Engle’s team used whole genome sequencing, which revealed that five families had a large, duplicated piece of DNA. The start and end points of this piece varied, but in all five families it contained three non-coding regulatory elements. The other nine families had single nucleotide variants (SNVs) — single “letter” changes in the genetic code — all within one of the three regulatory elements.

“That’s a bit of a conundrum, because we typically think of DNA duplications as increasing gene expression, and SNVs as decreasing gene function,” says Engle. “We had to figure out the mechanism by which these duplications and SNVs resulted in the same facial phenotype and determine what gene these regulatory elements were targeting.”

They found that the three regulators are located close to GATA2, a gene known to help specify the production of different cell types in the blood and nervous system. That raised the question: Do the three regulators act on GATA2? Engle’s team suspected they did, and that two enhanced and one silenced GATA2 expression.

Tracking cells’ developmental journeys

That’s where much legwork came in. Using mouse models and tools like single-cell RNA sequencing and CUT&Tag to profile cells at different time points, the team began to understand how variants in DNA regulatory elements lead to facial weakness.

First, they found that the regulatory elements are active during early brain development, in a location in the hindbrain where two cell types are born: facial motor neurons and inner ear efferent neurons (involved in filtering loud sounds and background noise).

“Our hypothesis was that inner ear efferents are born first and are dependent on the enhancers turning on GATA2, and that a day or so later, the silencer shuts down GATA2 and facial motor neurons are made,” says Engle. “We thought that the DNA duplications could increase enhancer activity while the SNVs could reduce silencing activity — both of which would lead to production of more inner ear efferents and fewer facial motor neurons.”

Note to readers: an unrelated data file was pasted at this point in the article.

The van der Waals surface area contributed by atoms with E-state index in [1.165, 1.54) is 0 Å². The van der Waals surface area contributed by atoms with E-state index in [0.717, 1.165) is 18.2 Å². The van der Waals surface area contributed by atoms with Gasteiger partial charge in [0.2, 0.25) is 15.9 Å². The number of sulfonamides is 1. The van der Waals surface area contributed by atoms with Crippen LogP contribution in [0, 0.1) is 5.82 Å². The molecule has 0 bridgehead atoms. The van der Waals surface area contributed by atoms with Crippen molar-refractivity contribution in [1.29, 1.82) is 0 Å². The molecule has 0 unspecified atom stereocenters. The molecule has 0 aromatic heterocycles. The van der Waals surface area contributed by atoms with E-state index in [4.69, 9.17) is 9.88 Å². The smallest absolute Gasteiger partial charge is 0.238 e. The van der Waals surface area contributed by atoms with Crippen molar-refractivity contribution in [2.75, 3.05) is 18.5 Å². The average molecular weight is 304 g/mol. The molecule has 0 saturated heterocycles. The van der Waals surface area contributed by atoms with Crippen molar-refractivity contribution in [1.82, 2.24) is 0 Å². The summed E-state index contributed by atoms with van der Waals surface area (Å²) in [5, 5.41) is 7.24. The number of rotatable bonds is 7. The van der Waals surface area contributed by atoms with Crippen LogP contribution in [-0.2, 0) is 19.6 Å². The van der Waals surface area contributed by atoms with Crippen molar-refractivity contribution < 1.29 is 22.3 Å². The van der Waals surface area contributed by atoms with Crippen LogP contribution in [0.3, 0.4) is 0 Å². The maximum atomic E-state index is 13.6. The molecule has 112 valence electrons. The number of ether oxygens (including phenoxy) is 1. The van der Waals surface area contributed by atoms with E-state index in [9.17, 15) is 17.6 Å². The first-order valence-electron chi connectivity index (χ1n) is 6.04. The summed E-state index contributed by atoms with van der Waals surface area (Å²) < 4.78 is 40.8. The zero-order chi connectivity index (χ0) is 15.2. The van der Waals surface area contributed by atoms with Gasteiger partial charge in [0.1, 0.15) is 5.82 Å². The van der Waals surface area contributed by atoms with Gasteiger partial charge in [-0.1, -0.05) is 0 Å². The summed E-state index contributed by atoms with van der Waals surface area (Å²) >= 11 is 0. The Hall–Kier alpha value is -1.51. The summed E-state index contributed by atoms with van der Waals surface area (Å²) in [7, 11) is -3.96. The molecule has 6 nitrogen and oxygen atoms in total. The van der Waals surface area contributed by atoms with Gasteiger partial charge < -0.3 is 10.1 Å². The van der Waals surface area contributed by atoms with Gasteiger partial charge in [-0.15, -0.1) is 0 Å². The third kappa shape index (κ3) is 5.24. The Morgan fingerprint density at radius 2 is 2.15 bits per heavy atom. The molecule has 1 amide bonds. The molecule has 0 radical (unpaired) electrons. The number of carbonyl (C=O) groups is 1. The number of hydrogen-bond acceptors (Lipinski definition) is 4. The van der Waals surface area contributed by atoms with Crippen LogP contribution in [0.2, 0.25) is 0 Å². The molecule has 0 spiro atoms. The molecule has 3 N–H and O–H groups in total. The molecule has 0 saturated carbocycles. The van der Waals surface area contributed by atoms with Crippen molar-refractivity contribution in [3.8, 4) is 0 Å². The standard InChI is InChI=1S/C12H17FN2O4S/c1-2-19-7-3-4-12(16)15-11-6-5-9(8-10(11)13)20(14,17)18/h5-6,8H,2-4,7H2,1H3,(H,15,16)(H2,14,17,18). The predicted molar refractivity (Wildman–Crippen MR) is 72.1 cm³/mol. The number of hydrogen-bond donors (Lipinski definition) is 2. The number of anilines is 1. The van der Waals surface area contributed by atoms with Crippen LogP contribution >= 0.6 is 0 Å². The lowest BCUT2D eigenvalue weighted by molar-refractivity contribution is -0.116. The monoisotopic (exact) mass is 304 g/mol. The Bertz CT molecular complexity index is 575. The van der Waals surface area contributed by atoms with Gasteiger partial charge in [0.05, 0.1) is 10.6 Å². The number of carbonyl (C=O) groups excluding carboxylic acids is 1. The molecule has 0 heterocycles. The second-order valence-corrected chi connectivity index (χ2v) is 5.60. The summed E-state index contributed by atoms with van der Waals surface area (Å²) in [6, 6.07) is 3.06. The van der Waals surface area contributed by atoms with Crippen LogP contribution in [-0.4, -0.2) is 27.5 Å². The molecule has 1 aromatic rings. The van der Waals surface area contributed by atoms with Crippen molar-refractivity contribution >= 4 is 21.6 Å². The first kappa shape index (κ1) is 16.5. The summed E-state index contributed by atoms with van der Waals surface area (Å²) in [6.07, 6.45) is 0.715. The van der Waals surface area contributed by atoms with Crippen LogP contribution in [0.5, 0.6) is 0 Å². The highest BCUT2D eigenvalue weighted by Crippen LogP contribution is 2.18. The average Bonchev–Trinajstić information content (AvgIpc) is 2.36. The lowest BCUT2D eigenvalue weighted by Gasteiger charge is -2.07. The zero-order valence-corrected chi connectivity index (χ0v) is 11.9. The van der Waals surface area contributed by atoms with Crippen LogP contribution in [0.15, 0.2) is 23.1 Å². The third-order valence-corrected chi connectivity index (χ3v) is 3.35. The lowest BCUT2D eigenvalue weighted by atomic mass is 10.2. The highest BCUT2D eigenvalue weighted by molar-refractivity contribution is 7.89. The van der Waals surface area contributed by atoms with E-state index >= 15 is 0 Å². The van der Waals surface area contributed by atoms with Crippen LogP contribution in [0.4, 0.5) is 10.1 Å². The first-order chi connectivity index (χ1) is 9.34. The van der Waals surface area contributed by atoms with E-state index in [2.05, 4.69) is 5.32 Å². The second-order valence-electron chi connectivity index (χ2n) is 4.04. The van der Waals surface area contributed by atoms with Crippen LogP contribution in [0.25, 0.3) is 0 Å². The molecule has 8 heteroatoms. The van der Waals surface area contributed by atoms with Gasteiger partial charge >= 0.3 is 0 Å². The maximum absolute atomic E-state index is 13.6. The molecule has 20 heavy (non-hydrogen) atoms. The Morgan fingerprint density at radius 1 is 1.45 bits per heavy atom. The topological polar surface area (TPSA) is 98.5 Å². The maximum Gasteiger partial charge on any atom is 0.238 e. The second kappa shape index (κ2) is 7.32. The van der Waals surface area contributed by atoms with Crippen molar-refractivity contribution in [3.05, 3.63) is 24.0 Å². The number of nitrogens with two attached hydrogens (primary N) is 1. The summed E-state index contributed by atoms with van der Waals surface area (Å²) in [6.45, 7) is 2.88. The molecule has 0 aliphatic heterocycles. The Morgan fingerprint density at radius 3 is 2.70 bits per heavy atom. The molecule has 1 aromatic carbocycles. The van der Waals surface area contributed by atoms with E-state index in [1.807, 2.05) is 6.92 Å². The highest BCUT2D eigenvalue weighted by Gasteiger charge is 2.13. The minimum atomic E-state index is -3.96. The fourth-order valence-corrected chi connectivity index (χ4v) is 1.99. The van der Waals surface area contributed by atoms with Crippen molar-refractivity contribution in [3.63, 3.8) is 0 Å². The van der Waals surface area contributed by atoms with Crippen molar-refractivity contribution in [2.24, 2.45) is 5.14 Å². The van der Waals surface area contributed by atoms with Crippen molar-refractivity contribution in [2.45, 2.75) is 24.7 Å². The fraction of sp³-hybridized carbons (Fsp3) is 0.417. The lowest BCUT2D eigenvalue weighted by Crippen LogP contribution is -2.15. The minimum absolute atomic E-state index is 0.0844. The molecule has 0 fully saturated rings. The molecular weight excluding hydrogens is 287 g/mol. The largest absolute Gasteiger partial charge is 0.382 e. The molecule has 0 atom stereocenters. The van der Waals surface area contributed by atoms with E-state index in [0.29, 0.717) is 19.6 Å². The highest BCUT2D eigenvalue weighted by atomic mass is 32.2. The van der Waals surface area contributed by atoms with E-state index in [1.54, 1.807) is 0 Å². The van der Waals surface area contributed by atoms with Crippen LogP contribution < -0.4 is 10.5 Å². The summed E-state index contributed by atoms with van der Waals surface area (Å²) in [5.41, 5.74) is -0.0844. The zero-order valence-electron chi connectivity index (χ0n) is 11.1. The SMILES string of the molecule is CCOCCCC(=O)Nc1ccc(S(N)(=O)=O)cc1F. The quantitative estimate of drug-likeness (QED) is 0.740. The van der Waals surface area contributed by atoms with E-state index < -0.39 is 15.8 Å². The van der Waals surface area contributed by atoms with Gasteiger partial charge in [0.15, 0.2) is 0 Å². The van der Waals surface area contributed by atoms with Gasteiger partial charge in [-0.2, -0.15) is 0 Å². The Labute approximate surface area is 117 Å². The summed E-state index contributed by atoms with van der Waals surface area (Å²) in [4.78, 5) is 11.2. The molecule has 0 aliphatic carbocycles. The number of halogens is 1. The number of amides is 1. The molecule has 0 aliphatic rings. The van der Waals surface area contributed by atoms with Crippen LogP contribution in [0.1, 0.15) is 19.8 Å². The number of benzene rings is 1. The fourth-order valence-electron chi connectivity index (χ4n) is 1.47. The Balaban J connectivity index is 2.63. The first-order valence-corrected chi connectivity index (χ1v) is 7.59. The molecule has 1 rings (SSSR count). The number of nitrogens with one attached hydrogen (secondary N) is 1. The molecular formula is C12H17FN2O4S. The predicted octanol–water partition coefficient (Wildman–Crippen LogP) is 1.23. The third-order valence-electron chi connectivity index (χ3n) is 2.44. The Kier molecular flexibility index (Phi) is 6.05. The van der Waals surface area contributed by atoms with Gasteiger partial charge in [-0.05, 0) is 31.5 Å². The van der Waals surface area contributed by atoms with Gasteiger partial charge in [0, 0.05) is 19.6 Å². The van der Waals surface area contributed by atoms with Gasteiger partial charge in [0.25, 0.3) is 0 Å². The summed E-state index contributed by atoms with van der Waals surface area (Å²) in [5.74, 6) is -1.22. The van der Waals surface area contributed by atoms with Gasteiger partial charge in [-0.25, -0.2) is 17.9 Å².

Meticulous experiments showed this to be true. “The combined number of cells was unchanged, but prolonging GATA2 expression increased the inner ear efferents at the expense of the facial motor neurons,” says Alan Tenney, PhD, one of the postdoctoral research fellows in Engle’s lab who led the study.

An explanation for HCFP1

In short, the team showed that the genetic mutations prevent people from making enough motor neurons during development to properly innervate the facial muscles, leaving them relatively weak.

“To solve questions like this, one needs a team of people with multiple complementary areas of expertise,” says Engle. “We think our work provides an example of how to tease out the genetics and mechanisms of inherited disorders involving noncoding variation. The key is what you choose to tackle — which noncoding variants are compelling enough to spend the next five years of your life investigating.”

Tenney, Alessandro Di Gioia, PhD, and Bryn Webb, MD, were co-first authors on the study, published in Nature Genetics.

Learn more about research in the Engle lab and F.M. Kirby Neurobiology Center at Boston Children’s.

Share this: